Celgene’s Revlimid scores first-of-its-kind myeloma indication in EU

pharmafile | January 27, 2017 | News story | Sales and Marketing Celgene, Revlimid, multiple myeloma 

Celgene’s Revlimid (lenalidomide) has become the first licensed monotherapy treatment for newly diagnosed multiple myeloma in patients who have undergone autologous stem cell transplantation (ASCT), thanks to a positive recommendation from the EMA’s Committee for Medicinal Products for Human Use (CHMP).

The decision was based on results of two Phase 2 studies of over a thousand participants which showed promising results compared to the current standard of care: induction therapy and high-dose chemotherapy with melphalan followed by ASCT. Despite a notably increased incidence of haematologic second primary malignancies compared to placebo in patients being treated with Revlimid, CHMP deemed the risk-benefit ratio as positive for the use of the drug.

“Studies show that maintenance treatment after ASCT with Revlimid may help control residual malignant cells and delay tumour growth by enhancing immune function,” explained Professor Michel Attal, executive director of the Institut Universitaire du Cancer Toulouse Oncopole and Institut Claudius Regaud, France. “Our primary goal is to delay disease progression for as long as possible, and we have seen in several independent studies, that Revlimid maintenance after ASCT can halve the risk of disease progression by sustaining the response.”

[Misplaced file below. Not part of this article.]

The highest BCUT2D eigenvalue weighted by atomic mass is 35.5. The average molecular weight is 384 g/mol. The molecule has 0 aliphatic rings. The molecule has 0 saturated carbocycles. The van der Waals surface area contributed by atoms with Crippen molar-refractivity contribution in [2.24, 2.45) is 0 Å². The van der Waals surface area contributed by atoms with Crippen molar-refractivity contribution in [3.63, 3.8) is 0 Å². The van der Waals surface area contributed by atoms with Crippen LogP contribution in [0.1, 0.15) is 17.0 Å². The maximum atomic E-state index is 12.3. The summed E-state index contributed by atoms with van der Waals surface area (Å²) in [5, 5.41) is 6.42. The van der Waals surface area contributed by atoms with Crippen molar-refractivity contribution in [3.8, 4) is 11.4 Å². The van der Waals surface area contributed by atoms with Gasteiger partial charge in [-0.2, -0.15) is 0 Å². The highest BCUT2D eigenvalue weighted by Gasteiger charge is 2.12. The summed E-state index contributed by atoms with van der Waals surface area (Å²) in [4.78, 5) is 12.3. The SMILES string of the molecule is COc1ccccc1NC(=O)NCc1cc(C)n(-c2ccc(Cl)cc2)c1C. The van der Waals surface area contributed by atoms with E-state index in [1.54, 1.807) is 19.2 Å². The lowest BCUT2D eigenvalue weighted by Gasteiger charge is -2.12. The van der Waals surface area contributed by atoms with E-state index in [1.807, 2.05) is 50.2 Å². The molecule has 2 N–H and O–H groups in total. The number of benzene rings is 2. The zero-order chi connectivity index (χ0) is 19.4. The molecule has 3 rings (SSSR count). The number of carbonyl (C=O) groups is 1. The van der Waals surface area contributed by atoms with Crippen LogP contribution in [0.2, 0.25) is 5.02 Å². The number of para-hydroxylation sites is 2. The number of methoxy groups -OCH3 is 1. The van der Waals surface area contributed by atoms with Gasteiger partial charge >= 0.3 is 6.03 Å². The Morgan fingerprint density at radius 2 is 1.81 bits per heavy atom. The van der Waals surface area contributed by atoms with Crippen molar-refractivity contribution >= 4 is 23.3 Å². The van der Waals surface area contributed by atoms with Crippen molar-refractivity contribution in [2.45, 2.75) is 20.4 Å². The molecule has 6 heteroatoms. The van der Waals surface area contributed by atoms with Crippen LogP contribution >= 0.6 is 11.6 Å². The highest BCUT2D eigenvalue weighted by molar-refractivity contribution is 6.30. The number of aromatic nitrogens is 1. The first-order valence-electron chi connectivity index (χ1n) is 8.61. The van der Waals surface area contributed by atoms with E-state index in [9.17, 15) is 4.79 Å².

Tuomo Pätsi, president of Celgene in Europe, the Middle East and Africa (EMEA) added: “Despite substantial progress made so far in multiple myeloma treatment, it remains an incurable disease. We welcome this CHMP opinion as it confirms the important role that Revlimid plays in treating multiple myeloma, extending the use of Revlimid across the disease continuum. At Celgene, we aspire to turn some of the most challenging diseases, like multiple myeloma, into manageable conditions. Therefore, we will continue to invest more than one-third of our revenues back into research and development.”

Multiple myeloma is responsible for around 24,000 deaths out of the 39,000 diagnosed in Europe each year.

Matt Fellows

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